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Since the last decade of the 20th century, the dominant method of forensic DNA analysis – so-called short tandem repeat (STR) profiling – has been to compare a specific set of DNA markers from an unidentified crime scene sample with the markers from a DNA sample of a suspected perpetrator to determine whether they ‘match’. Two profiles match if the tested markers in the same locations look the same – meaning that the suspected perpetrator can be linked to the crime scene. There may be very legitimate reasons for the suspected perpetrator to have left their DNA, however; the genetic match says nothing about the kind of connection that the person has to the crime. Further evidence would be required to determine whether the suspect is in fact the perpetrator, such as witness statements, confessions, and other marks left at the crime scene.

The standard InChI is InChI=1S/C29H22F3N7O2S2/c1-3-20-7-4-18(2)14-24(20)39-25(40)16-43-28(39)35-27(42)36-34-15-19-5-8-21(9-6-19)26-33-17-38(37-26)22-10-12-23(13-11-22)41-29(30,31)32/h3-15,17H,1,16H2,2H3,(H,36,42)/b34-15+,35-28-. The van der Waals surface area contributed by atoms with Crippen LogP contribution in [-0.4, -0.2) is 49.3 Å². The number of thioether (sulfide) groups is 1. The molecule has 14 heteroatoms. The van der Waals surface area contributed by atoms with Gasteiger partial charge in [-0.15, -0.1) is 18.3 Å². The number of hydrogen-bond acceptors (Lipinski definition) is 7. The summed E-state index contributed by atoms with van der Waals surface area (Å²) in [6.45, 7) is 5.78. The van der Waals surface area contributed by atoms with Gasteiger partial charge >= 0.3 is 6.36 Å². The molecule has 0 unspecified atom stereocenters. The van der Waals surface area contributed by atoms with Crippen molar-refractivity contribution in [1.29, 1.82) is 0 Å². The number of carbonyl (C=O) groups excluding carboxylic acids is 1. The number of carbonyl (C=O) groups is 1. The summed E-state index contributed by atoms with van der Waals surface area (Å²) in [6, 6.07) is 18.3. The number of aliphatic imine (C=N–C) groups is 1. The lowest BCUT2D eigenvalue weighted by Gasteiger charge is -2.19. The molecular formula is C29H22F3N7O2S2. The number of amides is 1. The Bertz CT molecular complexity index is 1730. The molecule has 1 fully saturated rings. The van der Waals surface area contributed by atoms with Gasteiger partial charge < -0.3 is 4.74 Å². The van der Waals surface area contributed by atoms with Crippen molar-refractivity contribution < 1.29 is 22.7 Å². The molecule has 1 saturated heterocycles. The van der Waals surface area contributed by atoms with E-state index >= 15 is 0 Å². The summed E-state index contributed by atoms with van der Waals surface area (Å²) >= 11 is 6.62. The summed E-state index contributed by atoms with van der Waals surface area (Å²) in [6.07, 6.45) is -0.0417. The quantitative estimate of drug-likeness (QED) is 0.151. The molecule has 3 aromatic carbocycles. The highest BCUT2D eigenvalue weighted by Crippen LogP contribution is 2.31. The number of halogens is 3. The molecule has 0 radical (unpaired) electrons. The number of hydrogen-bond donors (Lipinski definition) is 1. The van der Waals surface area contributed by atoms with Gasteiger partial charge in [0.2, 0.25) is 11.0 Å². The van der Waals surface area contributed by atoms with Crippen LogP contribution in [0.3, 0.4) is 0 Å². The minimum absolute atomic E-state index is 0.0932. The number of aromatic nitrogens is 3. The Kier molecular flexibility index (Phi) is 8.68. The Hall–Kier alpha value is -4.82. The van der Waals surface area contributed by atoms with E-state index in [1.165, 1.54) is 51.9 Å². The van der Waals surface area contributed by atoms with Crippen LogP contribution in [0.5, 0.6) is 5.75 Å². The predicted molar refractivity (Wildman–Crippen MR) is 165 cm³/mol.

Original publication





Book title

Law, Practice and Politics of Forensic DNA Profiling: Forensic Genetics and their Technolegal Worlds

Publication Date



201 - 216